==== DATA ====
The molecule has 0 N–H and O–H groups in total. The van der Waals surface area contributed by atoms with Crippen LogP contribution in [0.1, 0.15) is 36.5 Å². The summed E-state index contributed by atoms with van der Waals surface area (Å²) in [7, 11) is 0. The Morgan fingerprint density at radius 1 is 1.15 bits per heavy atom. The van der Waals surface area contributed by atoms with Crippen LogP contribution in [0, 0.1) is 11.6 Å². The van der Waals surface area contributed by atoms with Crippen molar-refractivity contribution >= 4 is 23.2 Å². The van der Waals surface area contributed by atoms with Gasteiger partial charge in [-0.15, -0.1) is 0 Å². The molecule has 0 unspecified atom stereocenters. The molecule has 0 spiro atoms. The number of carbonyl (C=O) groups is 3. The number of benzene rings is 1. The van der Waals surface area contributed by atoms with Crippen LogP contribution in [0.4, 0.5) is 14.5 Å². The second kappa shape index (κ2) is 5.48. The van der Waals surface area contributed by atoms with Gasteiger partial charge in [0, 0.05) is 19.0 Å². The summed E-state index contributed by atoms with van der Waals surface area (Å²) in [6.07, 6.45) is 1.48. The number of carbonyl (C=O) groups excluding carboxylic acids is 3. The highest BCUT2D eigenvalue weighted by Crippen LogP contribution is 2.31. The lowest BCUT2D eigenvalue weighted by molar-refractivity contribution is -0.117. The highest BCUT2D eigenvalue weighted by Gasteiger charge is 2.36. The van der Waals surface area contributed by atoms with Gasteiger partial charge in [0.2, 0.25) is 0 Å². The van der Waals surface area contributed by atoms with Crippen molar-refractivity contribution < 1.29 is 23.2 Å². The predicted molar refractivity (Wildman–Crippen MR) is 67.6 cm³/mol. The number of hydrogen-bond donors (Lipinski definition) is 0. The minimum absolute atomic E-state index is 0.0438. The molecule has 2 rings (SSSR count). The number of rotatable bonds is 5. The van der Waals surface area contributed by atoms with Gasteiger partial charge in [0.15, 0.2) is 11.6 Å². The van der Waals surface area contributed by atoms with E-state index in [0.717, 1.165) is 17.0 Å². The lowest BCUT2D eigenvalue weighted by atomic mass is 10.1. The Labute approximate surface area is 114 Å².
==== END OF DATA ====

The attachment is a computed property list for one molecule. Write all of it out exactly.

The molecule has 0 N–H and O–H groups in total. The van der Waals surface area contributed by atoms with Crippen LogP contribution in [0.1, 0.15) is 36.5 Å². The summed E-state index contributed by atoms with van der Waals surface area (Å²) in [7, 11) is 0. The Morgan fingerprint density at radius 1 is 1.15 bits per heavy atom. The van der Waals surface area contributed by atoms with Crippen LogP contribution in [0, 0.1) is 11.6 Å². The van der Waals surface area contributed by atoms with Crippen molar-refractivity contribution >= 4 is 23.2 Å². The van der Waals surface area contributed by atoms with Gasteiger partial charge in [-0.15, -0.1) is 0 Å². The molecule has 0 unspecified atom stereocenters. The molecule has 0 spiro atoms. The number of carbonyl (C=O) groups is 3. The number of benzene rings is 1. The van der Waals surface area contributed by atoms with Crippen LogP contribution in [0.4, 0.5) is 14.5 Å². The second kappa shape index (κ2) is 5.48. The van der Waals surface area contributed by atoms with Gasteiger partial charge in [0, 0.05) is 19.0 Å². The summed E-state index contributed by atoms with van der Waals surface area (Å²) in [6.07, 6.45) is 1.48. The number of carbonyl (C=O) groups excluding carboxylic acids is 3. The highest BCUT2D eigenvalue weighted by Crippen LogP contribution is 2.31. The lowest BCUT2D eigenvalue weighted by molar-refractivity contribution is -0.117. The highest BCUT2D eigenvalue weighted by Gasteiger charge is 2.36. The van der Waals surface area contributed by atoms with Gasteiger partial charge in [0.2, 0.25) is 0 Å². The van der Waals surface area contributed by atoms with Crippen molar-refractivity contribution < 1.29 is 23.2 Å². The predicted molar refractivity (Wildman–Crippen MR) is 67.6 cm³/mol. The number of hydrogen-bond donors (Lipinski definition) is 0. The minimum absolute atomic E-state index is 0.0438. The molecule has 2 rings (SSSR count). The number of rotatable bonds is 5. The van der Waals surface area contributed by atoms with Gasteiger partial charge in [0.15, 0.2) is 11.6 Å². The van der Waals surface area contributed by atoms with E-state index in [0.717, 1.165) is 17.0 Å². The lowest BCUT2D eigenvalue weighted by atomic mass is 10.1. The Labute approximate surface area is 114 Å².